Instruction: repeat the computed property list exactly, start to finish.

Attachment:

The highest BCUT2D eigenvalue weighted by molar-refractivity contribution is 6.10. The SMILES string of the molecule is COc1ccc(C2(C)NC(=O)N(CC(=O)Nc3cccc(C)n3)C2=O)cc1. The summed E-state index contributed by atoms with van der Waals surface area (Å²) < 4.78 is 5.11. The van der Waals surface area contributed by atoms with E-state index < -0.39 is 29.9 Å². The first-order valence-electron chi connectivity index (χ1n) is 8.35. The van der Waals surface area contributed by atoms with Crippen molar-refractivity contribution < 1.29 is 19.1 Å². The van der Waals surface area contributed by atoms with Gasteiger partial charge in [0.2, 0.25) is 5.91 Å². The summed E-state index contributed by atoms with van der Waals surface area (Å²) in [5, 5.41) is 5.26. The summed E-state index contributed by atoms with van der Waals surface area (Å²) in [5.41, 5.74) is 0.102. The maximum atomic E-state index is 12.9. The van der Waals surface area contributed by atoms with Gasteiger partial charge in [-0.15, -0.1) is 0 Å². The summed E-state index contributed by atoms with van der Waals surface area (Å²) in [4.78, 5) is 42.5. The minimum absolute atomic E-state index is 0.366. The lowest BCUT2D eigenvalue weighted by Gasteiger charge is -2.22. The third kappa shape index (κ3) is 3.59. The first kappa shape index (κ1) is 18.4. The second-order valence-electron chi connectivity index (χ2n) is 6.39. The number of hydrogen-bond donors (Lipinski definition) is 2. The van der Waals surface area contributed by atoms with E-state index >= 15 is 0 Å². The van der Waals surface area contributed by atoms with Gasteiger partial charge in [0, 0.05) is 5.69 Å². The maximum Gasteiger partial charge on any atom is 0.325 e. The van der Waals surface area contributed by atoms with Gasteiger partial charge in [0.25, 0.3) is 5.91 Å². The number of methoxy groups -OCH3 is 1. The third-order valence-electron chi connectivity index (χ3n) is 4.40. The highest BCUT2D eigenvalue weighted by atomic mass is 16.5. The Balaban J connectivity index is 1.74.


The highest BCUT2D eigenvalue weighted by molar-refractivity contribution is 6.10. The SMILES string of the molecule is COc1ccc(C2(C)NC(=O)N(CC(=O)Nc3cccc(C)n3)C2=O)cc1. The summed E-state index contributed by atoms with van der Waals surface area (Å²) < 4.78 is 5.11. The van der Waals surface area contributed by atoms with E-state index < -0.39 is 29.9 Å². The first-order valence-electron chi connectivity index (χ1n) is 8.35. The van der Waals surface area contributed by atoms with Crippen molar-refractivity contribution < 1.29 is 19.1 Å². The van der Waals surface area contributed by atoms with Gasteiger partial charge in [0.2, 0.25) is 5.91 Å². The summed E-state index contributed by atoms with van der Waals surface area (Å²) in [5, 5.41) is 5.26. The summed E-state index contributed by atoms with van der Waals surface area (Å²) in [5.41, 5.74) is 0.102. The maximum atomic E-state index is 12.9. The van der Waals surface area contributed by atoms with Gasteiger partial charge in [-0.15, -0.1) is 0 Å². The summed E-state index contributed by atoms with van der Waals surface area (Å²) in [4.78, 5) is 42.5. The minimum absolute atomic E-state index is 0.366. The lowest BCUT2D eigenvalue weighted by Gasteiger charge is -2.22. The third kappa shape index (κ3) is 3.59. The first kappa shape index (κ1) is 18.4. The second-order valence-electron chi connectivity index (χ2n) is 6.39. The number of hydrogen-bond donors (Lipinski definition) is 2. The van der Waals surface area contributed by atoms with E-state index >= 15 is 0 Å². The van der Waals surface area contributed by atoms with Gasteiger partial charge in [0, 0.05) is 5.69 Å². The maximum Gasteiger partial charge on any atom is 0.325 e. The van der Waals surface area contributed by atoms with Gasteiger partial charge in [0.25, 0.3) is 5.91 Å². The number of methoxy groups -OCH3 is 1. The third-order valence-electron chi connectivity index (χ3n) is 4.40. The highest BCUT2D eigenvalue weighted by atomic mass is 16.5. The Balaban J connectivity index is 1.74.